Wait, Your Cheese Is Actually Wood Pulp?


Yulin Lou

The cheese you buy at supermarkets may not be 100% real cheese.

Taylor Nicole Rogers, Staff Writer

The cheese on your pasta and in your salad may not be cheese at all. Bloomberg News conducted an investigation that revealed that several varieties of popular grated parmesan cheese labeled “100% real cheese” contain nearly 9% cellulose, an additive made from wood pulp.

Bloomberg’s investigation was spurred in 2013 by an FDA report on Pennsylvania-based cheese manufacturer Castle Cheese, Inc. The report stated that Castle’s Market Pantry “100% Parmesan Cheese” sold at Target actually did not contain any parmesan cheese at all.

The FDA report also stated that Castle was made aware that their facilities contained traces of hazardous bacteria, yet continued to produce cheeses without taking the necessary precautions. Students and cheese fans expressed disappointment in the company’s behavior.

“It’s horrible that so many food companies that are built on the premise of trust continually lie to their consumers every day,” said Steinhardt senior Jessica Grant, who is studying Nutrition and Global Public Health.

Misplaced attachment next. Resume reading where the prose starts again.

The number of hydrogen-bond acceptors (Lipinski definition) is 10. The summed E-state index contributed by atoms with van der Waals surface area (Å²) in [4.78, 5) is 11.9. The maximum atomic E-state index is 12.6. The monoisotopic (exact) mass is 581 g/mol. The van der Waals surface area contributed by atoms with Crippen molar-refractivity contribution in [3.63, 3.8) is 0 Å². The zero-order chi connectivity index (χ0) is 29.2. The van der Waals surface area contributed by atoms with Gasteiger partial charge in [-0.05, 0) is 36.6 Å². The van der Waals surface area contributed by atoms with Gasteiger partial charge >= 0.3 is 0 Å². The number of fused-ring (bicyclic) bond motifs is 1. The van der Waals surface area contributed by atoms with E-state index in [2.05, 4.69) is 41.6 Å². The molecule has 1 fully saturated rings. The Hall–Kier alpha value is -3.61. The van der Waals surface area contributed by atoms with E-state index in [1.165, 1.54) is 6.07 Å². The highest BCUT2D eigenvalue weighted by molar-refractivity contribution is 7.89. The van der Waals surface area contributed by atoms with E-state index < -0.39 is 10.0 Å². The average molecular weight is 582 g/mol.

Grant is not the only consumer appalled by the contents of her parmesan cheese. Lawsuits have been filed against both Walmart and Kraft regarding the mislabeling of their grated parmesan cheese products. The president of Castle Cheese Inc., Michelle Myrter, is facing federal criminal charges that could result in up to one year in prison and a $100,000 fine.

Stern junior Maya Bakhai, president of NYU’s Cheese Club, has long been aware of the suspicious practices behind the production of grocery store cheese.

“Only one third of cheese has to actually be cheese in order to classify as cheese according to U.S. standards,” Bakhai said. “So who knows what’s in our cheeses? Perhaps Kraft singles can be renamed to ‘Kraft cheese elements,’ and that way Americans aren’t fooled into thinking they are eating cheese when they really aren’t.”

She suggested purchasing cheese from local sources, where the production process is more transparent.

“Any local market is good to buy cheese from,” Bakhai said. “As a student, I think the best place to go is East Village Cheese. Nobody in NYC should be buying Kraft cheese.”

Grant pointed out the fact that Castle’s story could be indicative of a larger problem with our food.

“It’s as if consumers have to investigate in order to find the truth, and that is something that I am continually learning,” Grant said. “Whenever I hear stories like this, I think, ‘How many other things are going on that I don’t know about?’ There are so many lies surrounding our food and its health.”

Negative reports like Bloomberg’s may severely discourage consumers, and, in many cases, even alter their overall eating habits. CAS freshman Sinduja Sriskanda said she will reconsider her dairy consumption.
“Upon hearing this news, I will be more careful with the dairy products I eat, especially those provided by NYU,” Sriskanda said. “I’m saying goodbye to the days when I would put cheese and sriracha on every meal I ate in the dining halls.”

Email Taylor Rogers at [email protected].